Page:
‘How Do You Explain Yourself To The Parents?’: Reporter Confronts Uvalde School District Police Chief Over Law Enforcement’s Delayed Action


Nicole Silverio Media Reporter
Font Size:

CNN Crime and Justice correspondent Shimon Prokupecz confronted Uvalde School District Police Chief Pete Arredondo over law enforcement’s delayed response to the mass shooting inside Robb Elementary School in Texas.

Prokupecz demanded answers Wednesday regarding law enforcement’s decision to wait for specialized equipment before breaching the adjoining fourth-grade classrooms barricaded by alleged gunman Salvador Ramos. Texas Department of Public Safety (DPS) director Steven McCraw told reporters Friday that officers entered the building at 11:35 a.m., just two minutes after Ramos, but did not engage with the gunman until around 12:50 p.m.

“I just want your reaction to Director McCraw saying that you’re responsible for the decision to go into that room,” Prokupecz said. “How do you explain yourself to the parents?”


“We’re gonna do that eventually obviously,” Arredondo replied.

“When?” the reporter pressed.

“And whenever this is done and the families quit grieving, then we’ll do that obviously,” he said. (RELATED: ‘You Should Be Able To Answer’: CNN Reporter Spars With Texas Police Official At Presser)

“Do you understand how the families feel?” Prokupecz interjected.

The police chief said his department has been “in contact” with DPS everyday about the shooting.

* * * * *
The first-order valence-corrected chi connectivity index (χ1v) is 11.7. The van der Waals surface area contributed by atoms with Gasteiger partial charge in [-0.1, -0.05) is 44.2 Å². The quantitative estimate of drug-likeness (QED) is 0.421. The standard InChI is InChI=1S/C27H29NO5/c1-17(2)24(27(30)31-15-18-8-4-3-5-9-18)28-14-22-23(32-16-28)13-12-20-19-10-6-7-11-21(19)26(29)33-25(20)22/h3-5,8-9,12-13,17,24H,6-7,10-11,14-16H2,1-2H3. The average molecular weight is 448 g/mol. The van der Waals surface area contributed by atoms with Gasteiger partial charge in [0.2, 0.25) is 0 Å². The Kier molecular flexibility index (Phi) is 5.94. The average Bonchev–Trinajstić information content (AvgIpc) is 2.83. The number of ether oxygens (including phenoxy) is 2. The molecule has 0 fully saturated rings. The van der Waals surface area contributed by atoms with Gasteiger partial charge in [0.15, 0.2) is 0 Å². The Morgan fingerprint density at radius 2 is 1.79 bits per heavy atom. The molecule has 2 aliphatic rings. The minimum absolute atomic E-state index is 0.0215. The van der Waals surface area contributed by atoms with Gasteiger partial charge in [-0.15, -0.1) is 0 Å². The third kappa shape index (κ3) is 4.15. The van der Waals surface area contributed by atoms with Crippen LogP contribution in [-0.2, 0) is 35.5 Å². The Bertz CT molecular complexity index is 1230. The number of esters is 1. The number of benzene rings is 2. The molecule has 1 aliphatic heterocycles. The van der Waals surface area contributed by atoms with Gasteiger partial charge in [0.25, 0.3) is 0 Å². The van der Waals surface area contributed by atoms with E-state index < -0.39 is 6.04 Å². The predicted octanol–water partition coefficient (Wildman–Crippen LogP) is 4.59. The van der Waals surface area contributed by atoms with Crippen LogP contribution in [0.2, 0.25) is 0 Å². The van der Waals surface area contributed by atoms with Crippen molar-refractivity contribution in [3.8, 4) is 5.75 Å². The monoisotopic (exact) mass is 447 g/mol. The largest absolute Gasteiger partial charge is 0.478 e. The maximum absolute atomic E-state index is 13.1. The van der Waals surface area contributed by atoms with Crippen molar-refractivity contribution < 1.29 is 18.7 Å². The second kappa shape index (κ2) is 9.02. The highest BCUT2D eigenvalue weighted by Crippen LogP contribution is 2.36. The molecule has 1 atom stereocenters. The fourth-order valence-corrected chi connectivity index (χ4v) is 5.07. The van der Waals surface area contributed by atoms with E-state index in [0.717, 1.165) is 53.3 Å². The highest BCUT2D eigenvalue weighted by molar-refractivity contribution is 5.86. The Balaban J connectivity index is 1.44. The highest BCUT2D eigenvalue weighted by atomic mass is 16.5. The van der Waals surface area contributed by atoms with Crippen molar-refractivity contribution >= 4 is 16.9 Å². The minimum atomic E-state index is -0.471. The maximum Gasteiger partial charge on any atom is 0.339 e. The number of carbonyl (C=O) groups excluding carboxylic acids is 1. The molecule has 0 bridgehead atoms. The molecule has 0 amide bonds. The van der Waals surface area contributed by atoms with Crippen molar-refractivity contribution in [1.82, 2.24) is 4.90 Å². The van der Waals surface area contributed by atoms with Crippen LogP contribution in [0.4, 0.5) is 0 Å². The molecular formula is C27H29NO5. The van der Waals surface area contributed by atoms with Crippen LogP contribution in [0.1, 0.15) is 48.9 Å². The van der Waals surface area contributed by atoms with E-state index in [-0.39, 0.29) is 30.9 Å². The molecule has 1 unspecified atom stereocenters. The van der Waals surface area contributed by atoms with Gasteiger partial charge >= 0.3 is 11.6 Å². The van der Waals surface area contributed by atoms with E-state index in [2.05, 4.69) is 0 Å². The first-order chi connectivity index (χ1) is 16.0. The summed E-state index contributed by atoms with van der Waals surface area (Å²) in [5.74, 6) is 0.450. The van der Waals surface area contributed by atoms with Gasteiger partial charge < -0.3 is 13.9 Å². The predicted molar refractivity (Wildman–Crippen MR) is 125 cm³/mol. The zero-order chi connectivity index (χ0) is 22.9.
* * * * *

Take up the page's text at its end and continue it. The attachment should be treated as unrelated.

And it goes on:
“They say you’re not cooperating,” Prokupecz said. “So just take 2 seconds, what is your reaction? What is your reaction, sir?”

“We’ve been talking to them everyday. Have a good day,” Arredondo said as he entered inside a building.

Uvalde residents have expressed anger with Arredondo after the reports came out about the delayed response and the repeated 911 calls made by children as officers waited outside the classroom. Authorities received the first call at 12:03, where the student told the emergency line she was in room 112, The New York Times reported. Another call reportedly came in at 12:16 p.m. with a student saying that eight or nine students were still alive. A student told 911 to “please send the police now” at 12:43 and 12:47, according to The NYT.

Propkupecz said he has asked Arredondo several times to answer for his department’s handling of the incident but that he was “clearly dodging” the questions and claiming cooperation.

“We gave him ample opportunity, several times asking him to address the accusations from the DPS about his involvement, about his decision-making, but he chose to dodge those questions, and as you can see, going inside his office, people came out to get him inside,” Prokupecz told CNN hosts Poppy Harlow and Jim Scuitto. “There’s still a lot of questions that he needs to answer, as well as law enforcement in general, here.”

McCraw told reporters Friday that the delayed entry was the “wrong decision” and that he was unsure of the number of children that could have been saved if law enforcement conducted an immediate breach.

“With a bit of a hindsight where I’m sitting now, of course, it was not the right decision, it was the wrong decision, period,” McCraw said. “There is no excuse for that.”

Nicole Silverio

Follow Nicole Silverio on Twitter @NicoleMSilverio